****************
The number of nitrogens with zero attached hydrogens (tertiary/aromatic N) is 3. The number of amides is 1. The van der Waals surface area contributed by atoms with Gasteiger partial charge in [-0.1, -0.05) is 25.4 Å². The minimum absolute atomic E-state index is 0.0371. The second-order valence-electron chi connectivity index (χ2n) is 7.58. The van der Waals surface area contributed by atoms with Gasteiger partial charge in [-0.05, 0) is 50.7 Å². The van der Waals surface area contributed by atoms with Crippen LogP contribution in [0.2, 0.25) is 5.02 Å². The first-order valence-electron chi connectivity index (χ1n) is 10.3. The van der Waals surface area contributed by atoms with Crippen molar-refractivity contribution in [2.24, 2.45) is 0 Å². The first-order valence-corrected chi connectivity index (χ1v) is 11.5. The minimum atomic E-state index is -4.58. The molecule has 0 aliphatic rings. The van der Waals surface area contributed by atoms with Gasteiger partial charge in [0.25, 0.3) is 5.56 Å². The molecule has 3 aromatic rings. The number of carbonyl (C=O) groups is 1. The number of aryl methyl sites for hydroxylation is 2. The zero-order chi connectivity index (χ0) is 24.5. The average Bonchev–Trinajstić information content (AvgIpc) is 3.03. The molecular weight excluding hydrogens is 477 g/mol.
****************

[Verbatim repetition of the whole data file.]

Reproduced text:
The number of nitrogens with zero attached hydrogens (tertiary/aromatic N) is 3. The number of amides is 1. The van der Waals surface area contributed by atoms with Gasteiger partial charge in [-0.1, -0.05) is 25.4 Å². The minimum absolute atomic E-state index is 0.0371. The second-order valence-electron chi connectivity index (χ2n) is 7.58. The van der Waals surface area contributed by atoms with Gasteiger partial charge in [-0.05, 0) is 50.7 Å². The van der Waals surface area contributed by atoms with Crippen LogP contribution in [0.2, 0.25) is 5.02 Å². The first-order valence-electron chi connectivity index (χ1n) is 10.3. The van der Waals surface area contributed by atoms with Crippen molar-refractivity contribution in [2.24, 2.45) is 0 Å². The first-order valence-corrected chi connectivity index (χ1v) is 11.5. The minimum atomic E-state index is -4.58. The molecule has 0 aliphatic rings. The van der Waals surface area contributed by atoms with Gasteiger partial charge in [0.25, 0.3) is 5.56 Å². The molecule has 3 aromatic rings. The number of carbonyl (C=O) groups is 1. The number of aryl methyl sites for hydroxylation is 2. The zero-order chi connectivity index (χ0) is 24.5. The average Bonchev–Trinajstić information content (AvgIpc) is 3.03. The molecular weight excluding hydrogens is 477 g/mol.